To know Sean Strong is to love him. His friends describe him as cool, genuine and sincere with a kind heart. As a child he had an unusual interest in trains. He fondly remembers giving neighborhood children rides on his ‘train’ by connecting grocery carts together with string. When it was time to attend outdoor school, Sean emptied his bags his mother packed and replaced all his clothes with trains! Some people just know what it is they are destined to do while others spend a lifetime trying to figure it out. Sean knew and made his passion a career by becoming one of a handful of Black Amtrak engineers. Sean is a living example of hard work paying off. While in his 20’s, Ebony magazine listed Sean, along with Tavis Smiley and others, as a future leader; he did not disappoint. Aside from trains, Sean loves music. He’s featured in a Beyonce video and knows some of the top movers and shakers in Hollywood. He’s traveled the world! Someone with half Sean’s experiences might walk around with a Big Head, not Sean. He remains as humble as the kid tying grocery carts together with string. The year 2013 marks his 20th anniversary with Amtrak. Congratulations Sean! I recently spoke with Sean, here’s what he had to say,
Hello Sean, How are you?
Thanks for asking, I’m doing great! This is my 20th year with Amtrak so I’ve spent a lot of time recently reflecting on my journey, career and all the situations that have taken place in my life that brought me to where I am today. I still find it amazing that the 10 yr. old kid who was almost sent home from outdoor school (camp) for filling my suitcase with model trains, and the kid who tied shopping carts together to mimic a train, is now living in the biggest city in the nation and driving the fastest train in the nation! Things weren’t always easy and didn’t always go the way I wanted them to go. But, God had a plan for my life. After 42 years of living, I realize things went exactly the way they were supposed to. I figure my 20 yr. anniversary with Amtrak would come and go with little notoriety or fanfare until you approached me about this article for your new blog. I’m going to use this moment to say thanks for the recognition and I’m truly grateful to be a part of a blog that celebrates the beauty and achievements of my people! It makes all my sacrifices well worth it.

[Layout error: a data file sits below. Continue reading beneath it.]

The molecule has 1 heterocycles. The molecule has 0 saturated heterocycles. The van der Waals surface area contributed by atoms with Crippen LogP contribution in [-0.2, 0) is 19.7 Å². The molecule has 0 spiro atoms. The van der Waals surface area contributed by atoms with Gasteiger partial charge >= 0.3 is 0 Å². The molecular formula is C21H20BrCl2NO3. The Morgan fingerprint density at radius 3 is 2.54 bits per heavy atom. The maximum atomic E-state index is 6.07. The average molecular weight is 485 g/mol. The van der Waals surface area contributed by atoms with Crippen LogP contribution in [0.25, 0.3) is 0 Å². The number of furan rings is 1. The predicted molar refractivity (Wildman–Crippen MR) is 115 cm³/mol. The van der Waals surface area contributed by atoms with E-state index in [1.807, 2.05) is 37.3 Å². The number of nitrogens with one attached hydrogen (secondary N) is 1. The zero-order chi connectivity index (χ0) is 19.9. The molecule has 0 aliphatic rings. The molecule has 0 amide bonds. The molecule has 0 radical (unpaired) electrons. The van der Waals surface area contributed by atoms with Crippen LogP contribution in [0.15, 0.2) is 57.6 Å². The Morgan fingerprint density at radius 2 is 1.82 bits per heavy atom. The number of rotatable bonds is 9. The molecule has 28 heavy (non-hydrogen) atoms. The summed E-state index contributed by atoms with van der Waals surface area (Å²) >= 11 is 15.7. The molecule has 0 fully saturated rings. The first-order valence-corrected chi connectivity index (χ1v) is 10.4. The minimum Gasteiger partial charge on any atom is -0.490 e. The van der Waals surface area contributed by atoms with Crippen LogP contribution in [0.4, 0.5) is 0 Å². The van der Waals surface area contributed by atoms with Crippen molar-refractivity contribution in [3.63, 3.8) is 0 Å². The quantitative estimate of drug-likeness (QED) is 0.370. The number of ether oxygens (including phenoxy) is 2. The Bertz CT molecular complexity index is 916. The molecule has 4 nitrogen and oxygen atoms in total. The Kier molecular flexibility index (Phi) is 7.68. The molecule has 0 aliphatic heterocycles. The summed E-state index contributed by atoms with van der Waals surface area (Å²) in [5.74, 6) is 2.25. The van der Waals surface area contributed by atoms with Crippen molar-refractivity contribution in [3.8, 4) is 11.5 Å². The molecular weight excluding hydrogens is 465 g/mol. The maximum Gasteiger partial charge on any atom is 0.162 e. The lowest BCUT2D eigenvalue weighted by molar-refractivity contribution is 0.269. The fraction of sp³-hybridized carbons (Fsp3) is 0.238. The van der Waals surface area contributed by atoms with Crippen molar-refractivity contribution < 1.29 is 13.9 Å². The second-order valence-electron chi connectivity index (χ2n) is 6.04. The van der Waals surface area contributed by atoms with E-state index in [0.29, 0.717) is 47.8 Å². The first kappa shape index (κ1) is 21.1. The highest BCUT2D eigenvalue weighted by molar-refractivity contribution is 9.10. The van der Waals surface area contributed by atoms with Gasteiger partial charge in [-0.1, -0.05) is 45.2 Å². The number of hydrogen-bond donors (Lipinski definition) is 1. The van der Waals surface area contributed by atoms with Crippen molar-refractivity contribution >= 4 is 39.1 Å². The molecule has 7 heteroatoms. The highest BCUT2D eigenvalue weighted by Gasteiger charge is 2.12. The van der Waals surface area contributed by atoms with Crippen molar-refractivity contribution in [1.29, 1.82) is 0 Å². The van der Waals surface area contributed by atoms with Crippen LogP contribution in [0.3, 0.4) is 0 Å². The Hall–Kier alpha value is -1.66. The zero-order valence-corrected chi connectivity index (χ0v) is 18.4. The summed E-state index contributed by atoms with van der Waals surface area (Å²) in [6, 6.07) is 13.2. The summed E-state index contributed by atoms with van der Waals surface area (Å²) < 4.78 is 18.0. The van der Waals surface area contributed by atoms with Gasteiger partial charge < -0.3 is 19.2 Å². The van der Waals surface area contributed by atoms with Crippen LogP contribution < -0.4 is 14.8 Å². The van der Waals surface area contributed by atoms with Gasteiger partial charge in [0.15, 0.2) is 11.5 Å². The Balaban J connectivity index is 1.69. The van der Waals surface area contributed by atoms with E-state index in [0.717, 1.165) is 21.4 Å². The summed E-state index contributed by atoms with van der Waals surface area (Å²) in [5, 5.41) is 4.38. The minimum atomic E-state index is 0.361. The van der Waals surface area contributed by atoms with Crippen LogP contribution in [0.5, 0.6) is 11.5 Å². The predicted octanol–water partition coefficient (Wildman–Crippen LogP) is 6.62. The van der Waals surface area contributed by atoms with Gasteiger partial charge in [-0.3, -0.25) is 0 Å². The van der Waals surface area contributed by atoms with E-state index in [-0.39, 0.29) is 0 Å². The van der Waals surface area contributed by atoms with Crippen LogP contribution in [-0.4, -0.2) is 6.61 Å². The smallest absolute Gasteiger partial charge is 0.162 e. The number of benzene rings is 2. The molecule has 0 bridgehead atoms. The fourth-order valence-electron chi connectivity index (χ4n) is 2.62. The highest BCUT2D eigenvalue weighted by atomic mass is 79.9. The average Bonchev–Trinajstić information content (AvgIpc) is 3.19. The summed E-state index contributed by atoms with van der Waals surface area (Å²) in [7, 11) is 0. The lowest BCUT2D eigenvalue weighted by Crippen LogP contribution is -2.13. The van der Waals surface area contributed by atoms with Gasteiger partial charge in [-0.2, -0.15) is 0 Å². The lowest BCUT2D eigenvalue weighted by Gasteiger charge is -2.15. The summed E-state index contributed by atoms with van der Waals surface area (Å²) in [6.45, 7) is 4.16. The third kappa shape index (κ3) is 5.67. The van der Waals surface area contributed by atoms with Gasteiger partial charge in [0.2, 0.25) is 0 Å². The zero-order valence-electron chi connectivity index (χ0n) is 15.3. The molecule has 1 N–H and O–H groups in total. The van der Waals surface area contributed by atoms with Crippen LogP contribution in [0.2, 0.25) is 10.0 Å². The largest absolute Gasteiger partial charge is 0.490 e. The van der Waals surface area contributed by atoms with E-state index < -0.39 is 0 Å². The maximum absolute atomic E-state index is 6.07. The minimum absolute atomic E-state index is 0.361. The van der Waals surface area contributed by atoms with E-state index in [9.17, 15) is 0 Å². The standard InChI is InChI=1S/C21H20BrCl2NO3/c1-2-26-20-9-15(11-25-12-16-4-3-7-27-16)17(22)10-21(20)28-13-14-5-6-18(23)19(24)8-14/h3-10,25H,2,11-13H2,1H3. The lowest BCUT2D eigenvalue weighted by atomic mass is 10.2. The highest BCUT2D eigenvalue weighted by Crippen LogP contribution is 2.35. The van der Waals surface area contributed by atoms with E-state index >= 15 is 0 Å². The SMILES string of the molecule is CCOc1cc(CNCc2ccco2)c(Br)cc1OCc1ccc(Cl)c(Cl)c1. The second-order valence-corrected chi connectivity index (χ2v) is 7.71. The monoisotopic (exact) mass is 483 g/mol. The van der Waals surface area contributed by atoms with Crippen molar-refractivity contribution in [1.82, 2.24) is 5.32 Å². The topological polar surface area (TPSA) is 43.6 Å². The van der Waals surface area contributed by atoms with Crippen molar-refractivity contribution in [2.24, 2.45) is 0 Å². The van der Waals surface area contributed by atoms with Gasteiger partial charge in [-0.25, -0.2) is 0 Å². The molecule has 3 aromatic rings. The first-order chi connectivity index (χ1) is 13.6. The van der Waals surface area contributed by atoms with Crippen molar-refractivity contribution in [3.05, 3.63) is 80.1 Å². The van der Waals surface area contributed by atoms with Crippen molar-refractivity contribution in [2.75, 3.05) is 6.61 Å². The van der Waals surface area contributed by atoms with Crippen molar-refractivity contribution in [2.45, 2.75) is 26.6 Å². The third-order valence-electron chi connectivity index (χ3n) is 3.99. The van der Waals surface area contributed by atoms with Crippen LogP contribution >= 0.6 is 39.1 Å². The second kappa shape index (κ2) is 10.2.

You are doing it! Oh my goodness… I’ll come back to that in a minute, I would like to start by asking, Why did you leave Portland?
I initially left Portland in 1997 and moved to Los Angeles to pursue a career in music. I was a conductor at that time. I had aspirations of being an engineer. Amtrak had a greater presence with more room for growth and the majority of record labels, agents and entertainment people, live in Los Angeles or New York. It just seemed like a win/win situation at the time. One huge advantage I had was working for a national company with crew bases in most major cities in America. This made it so I didn’t have to look for a job which is half the battle for many individuals who make plans to relocate.
Do you think you’ll ever move back to Portland?
In 2001, after a visit to New York, I said I could never live here. A year later, I ate those words! So, I never say never. However, I can say I don’t have any plans to move back to Portland. Not to take anything away from Portland, It’s a beautiful city. I’m amazed at how it’s grown over the years. But I’ve been away so long and so many dynamics have changed to so many neighborhoods that in a lot of ways it’s really not the Portland I remember. I consider myself to have a very eclectic personality. Sometimes I like being out gallivanting around the city being in the middle of everything and other times I don’t want to be bothered. Because of the size of New York, I always have an option to choose. I don’t have to wait until the weekend or the next big act to come to town. I’m also a huge fan of the rapid transit system in New York. I love not having to drive; I haven’t driven in so long I’m more comfortable behind the controls of a train than driving a car.